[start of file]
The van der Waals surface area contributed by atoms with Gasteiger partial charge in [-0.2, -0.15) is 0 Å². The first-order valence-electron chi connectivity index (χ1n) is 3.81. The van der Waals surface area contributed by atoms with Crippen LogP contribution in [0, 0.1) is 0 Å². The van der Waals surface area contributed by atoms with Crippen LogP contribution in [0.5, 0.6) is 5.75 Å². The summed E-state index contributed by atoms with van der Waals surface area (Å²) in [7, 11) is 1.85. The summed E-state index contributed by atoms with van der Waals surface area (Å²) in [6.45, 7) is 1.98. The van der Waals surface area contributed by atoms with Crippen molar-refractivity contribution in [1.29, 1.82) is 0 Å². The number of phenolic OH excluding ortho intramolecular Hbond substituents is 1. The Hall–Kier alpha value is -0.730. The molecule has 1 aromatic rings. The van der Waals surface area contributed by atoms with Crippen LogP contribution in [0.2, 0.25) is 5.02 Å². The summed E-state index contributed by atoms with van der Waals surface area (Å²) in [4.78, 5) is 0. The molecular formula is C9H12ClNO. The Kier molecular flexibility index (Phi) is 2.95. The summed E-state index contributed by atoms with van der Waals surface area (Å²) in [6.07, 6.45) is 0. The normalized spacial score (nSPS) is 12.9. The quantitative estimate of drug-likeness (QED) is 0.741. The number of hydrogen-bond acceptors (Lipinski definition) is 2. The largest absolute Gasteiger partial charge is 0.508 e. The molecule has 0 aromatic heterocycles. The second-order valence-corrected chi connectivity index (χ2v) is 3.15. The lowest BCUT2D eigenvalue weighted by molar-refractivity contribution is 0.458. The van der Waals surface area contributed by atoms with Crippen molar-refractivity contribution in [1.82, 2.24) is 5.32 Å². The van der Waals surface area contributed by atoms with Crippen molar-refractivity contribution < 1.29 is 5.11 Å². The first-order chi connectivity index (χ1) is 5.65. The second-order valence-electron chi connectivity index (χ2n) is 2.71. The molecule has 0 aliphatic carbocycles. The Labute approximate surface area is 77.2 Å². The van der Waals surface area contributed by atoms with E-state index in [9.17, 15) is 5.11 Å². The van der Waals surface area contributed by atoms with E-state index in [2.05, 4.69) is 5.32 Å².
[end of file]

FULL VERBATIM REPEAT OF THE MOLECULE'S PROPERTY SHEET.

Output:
The van der Waals surface area contributed by atoms with Gasteiger partial charge in [-0.2, -0.15) is 0 Å². The first-order valence-electron chi connectivity index (χ1n) is 3.81. The van der Waals surface area contributed by atoms with Crippen LogP contribution in [0, 0.1) is 0 Å². The van der Waals surface area contributed by atoms with Crippen LogP contribution in [0.5, 0.6) is 5.75 Å². The summed E-state index contributed by atoms with van der Waals surface area (Å²) in [7, 11) is 1.85. The summed E-state index contributed by atoms with van der Waals surface area (Å²) in [6.45, 7) is 1.98. The van der Waals surface area contributed by atoms with Crippen molar-refractivity contribution in [1.29, 1.82) is 0 Å². The number of phenolic OH excluding ortho intramolecular Hbond substituents is 1. The Hall–Kier alpha value is -0.730. The molecule has 1 aromatic rings. The van der Waals surface area contributed by atoms with Crippen LogP contribution in [0.2, 0.25) is 5.02 Å². The summed E-state index contributed by atoms with van der Waals surface area (Å²) in [4.78, 5) is 0. The molecular formula is C9H12ClNO. The Kier molecular flexibility index (Phi) is 2.95. The summed E-state index contributed by atoms with van der Waals surface area (Å²) in [6.07, 6.45) is 0. The normalized spacial score (nSPS) is 12.9. The quantitative estimate of drug-likeness (QED) is 0.741. The number of hydrogen-bond acceptors (Lipinski definition) is 2. The largest absolute Gasteiger partial charge is 0.508 e. The molecule has 0 aromatic heterocycles. The second-order valence-corrected chi connectivity index (χ2v) is 3.15. The lowest BCUT2D eigenvalue weighted by molar-refractivity contribution is 0.458. The van der Waals surface area contributed by atoms with Crippen molar-refractivity contribution in [1.82, 2.24) is 5.32 Å². The van der Waals surface area contributed by atoms with Crippen molar-refractivity contribution < 1.29 is 5.11 Å². The first-order chi connectivity index (χ1) is 5.65. The second-order valence-electron chi connectivity index (χ2n) is 2.71. The molecule has 0 aliphatic carbocycles. The Labute approximate surface area is 77.2 Å². The van der Waals surface area contributed by atoms with E-state index in [9.17, 15) is 5.11 Å². The van der Waals surface area contributed by atoms with E-state index in [2.05, 4.69) is 5.32 Å².